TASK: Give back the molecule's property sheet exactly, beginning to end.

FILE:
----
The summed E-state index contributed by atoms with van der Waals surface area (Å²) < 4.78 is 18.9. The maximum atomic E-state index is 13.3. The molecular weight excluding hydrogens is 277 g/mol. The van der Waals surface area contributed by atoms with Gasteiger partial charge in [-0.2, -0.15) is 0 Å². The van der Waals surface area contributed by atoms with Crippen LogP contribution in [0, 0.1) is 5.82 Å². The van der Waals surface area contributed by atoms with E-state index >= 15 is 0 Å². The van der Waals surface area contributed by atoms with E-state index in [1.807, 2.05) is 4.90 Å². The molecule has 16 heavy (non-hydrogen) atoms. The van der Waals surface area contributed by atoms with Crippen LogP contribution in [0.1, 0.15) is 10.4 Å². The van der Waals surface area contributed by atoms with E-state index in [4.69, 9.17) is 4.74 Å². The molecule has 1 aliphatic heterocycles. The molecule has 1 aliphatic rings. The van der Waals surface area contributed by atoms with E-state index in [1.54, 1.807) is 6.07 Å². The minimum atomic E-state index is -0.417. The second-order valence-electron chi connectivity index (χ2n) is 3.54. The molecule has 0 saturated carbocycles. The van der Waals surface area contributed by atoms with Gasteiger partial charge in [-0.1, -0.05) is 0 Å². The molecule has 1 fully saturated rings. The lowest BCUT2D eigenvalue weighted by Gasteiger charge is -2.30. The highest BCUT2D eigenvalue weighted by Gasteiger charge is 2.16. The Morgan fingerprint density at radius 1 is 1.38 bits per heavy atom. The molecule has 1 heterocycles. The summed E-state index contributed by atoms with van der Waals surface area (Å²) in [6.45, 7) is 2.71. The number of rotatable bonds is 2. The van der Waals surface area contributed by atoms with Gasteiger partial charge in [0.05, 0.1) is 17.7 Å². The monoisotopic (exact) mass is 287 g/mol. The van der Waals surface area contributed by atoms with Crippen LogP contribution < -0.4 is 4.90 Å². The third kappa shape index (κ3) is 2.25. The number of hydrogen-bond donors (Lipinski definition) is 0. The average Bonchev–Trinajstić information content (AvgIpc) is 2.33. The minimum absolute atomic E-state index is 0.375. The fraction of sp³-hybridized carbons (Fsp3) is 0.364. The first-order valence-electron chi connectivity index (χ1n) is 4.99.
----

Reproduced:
The summed E-state index contributed by atoms with van der Waals surface area (Å²) < 4.78 is 18.9. The maximum atomic E-state index is 13.3. The molecular weight excluding hydrogens is 277 g/mol. The van der Waals surface area contributed by atoms with Gasteiger partial charge in [-0.2, -0.15) is 0 Å². The van der Waals surface area contributed by atoms with Crippen LogP contribution in [0, 0.1) is 5.82 Å². The van der Waals surface area contributed by atoms with E-state index >= 15 is 0 Å². The van der Waals surface area contributed by atoms with E-state index in [1.807, 2.05) is 4.90 Å². The molecule has 16 heavy (non-hydrogen) atoms. The van der Waals surface area contributed by atoms with Crippen LogP contribution in [0.1, 0.15) is 10.4 Å². The van der Waals surface area contributed by atoms with E-state index in [4.69, 9.17) is 4.74 Å². The molecule has 1 aliphatic heterocycles. The molecule has 1 aliphatic rings. The van der Waals surface area contributed by atoms with E-state index in [1.54, 1.807) is 6.07 Å². The minimum atomic E-state index is -0.417. The second-order valence-electron chi connectivity index (χ2n) is 3.54. The molecule has 0 saturated carbocycles. The van der Waals surface area contributed by atoms with Gasteiger partial charge in [-0.1, -0.05) is 0 Å². The molecule has 1 fully saturated rings. The lowest BCUT2D eigenvalue weighted by Gasteiger charge is -2.30. The highest BCUT2D eigenvalue weighted by Gasteiger charge is 2.16. The Morgan fingerprint density at radius 1 is 1.38 bits per heavy atom. The molecule has 1 heterocycles. The summed E-state index contributed by atoms with van der Waals surface area (Å²) in [6.45, 7) is 2.71. The number of rotatable bonds is 2. The van der Waals surface area contributed by atoms with Gasteiger partial charge in [0.05, 0.1) is 17.7 Å². The monoisotopic (exact) mass is 287 g/mol. The van der Waals surface area contributed by atoms with Crippen LogP contribution < -0.4 is 4.90 Å². The third kappa shape index (κ3) is 2.25. The number of hydrogen-bond donors (Lipinski definition) is 0. The average Bonchev–Trinajstić information content (AvgIpc) is 2.33. The minimum absolute atomic E-state index is 0.375. The fraction of sp³-hybridized carbons (Fsp3) is 0.364. The first-order valence-electron chi connectivity index (χ1n) is 4.99.